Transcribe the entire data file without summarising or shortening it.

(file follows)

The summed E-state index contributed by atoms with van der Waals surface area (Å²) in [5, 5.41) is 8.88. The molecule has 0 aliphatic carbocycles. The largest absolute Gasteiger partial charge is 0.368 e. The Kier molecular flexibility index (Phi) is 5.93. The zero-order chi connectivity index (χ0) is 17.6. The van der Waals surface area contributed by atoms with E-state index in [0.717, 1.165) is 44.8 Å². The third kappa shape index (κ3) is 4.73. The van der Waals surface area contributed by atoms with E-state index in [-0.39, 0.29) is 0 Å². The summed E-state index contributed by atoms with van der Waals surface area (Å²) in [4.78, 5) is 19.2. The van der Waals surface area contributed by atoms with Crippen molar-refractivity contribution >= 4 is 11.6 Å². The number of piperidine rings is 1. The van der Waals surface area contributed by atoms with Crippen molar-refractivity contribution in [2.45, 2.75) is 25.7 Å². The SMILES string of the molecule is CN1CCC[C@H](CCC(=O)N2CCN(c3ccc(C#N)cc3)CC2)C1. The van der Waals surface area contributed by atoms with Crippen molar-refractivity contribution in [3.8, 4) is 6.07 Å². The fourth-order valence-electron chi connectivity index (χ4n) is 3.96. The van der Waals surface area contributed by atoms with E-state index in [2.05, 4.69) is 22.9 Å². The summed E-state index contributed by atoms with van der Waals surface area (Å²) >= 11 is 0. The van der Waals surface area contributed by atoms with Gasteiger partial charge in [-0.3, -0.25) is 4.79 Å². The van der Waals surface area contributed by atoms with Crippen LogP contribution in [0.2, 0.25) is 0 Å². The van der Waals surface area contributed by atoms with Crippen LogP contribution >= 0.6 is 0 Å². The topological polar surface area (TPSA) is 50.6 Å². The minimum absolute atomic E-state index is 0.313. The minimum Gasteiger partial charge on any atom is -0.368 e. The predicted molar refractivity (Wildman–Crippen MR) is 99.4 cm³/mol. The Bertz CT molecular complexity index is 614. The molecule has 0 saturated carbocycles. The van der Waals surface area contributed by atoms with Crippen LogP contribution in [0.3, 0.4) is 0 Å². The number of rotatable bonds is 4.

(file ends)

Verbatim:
The summed E-state index contributed by atoms with van der Waals surface area (Å²) in [5, 5.41) is 8.88. The molecule has 0 aliphatic carbocycles. The largest absolute Gasteiger partial charge is 0.368 e. The Kier molecular flexibility index (Phi) is 5.93. The zero-order chi connectivity index (χ0) is 17.6. The van der Waals surface area contributed by atoms with E-state index in [0.717, 1.165) is 44.8 Å². The third kappa shape index (κ3) is 4.73. The van der Waals surface area contributed by atoms with E-state index in [-0.39, 0.29) is 0 Å². The summed E-state index contributed by atoms with van der Waals surface area (Å²) in [4.78, 5) is 19.2. The van der Waals surface area contributed by atoms with Crippen molar-refractivity contribution >= 4 is 11.6 Å². The number of piperidine rings is 1. The van der Waals surface area contributed by atoms with Crippen molar-refractivity contribution in [2.45, 2.75) is 25.7 Å². The SMILES string of the molecule is CN1CCC[C@H](CCC(=O)N2CCN(c3ccc(C#N)cc3)CC2)C1. The van der Waals surface area contributed by atoms with Crippen molar-refractivity contribution in [3.8, 4) is 6.07 Å². The fourth-order valence-electron chi connectivity index (χ4n) is 3.96. The van der Waals surface area contributed by atoms with E-state index in [2.05, 4.69) is 22.9 Å². The summed E-state index contributed by atoms with van der Waals surface area (Å²) >= 11 is 0. The van der Waals surface area contributed by atoms with Gasteiger partial charge in [-0.3, -0.25) is 4.79 Å². The van der Waals surface area contributed by atoms with Crippen LogP contribution in [0.2, 0.25) is 0 Å². The van der Waals surface area contributed by atoms with Crippen LogP contribution >= 0.6 is 0 Å². The topological polar surface area (TPSA) is 50.6 Å². The minimum absolute atomic E-state index is 0.313. The minimum Gasteiger partial charge on any atom is -0.368 e. The predicted molar refractivity (Wildman–Crippen MR) is 99.4 cm³/mol. The Bertz CT molecular complexity index is 614. The molecule has 0 saturated carbocycles. The van der Waals surface area contributed by atoms with Crippen LogP contribution in [0.3, 0.4) is 0 Å². The number of rotatable bonds is 4.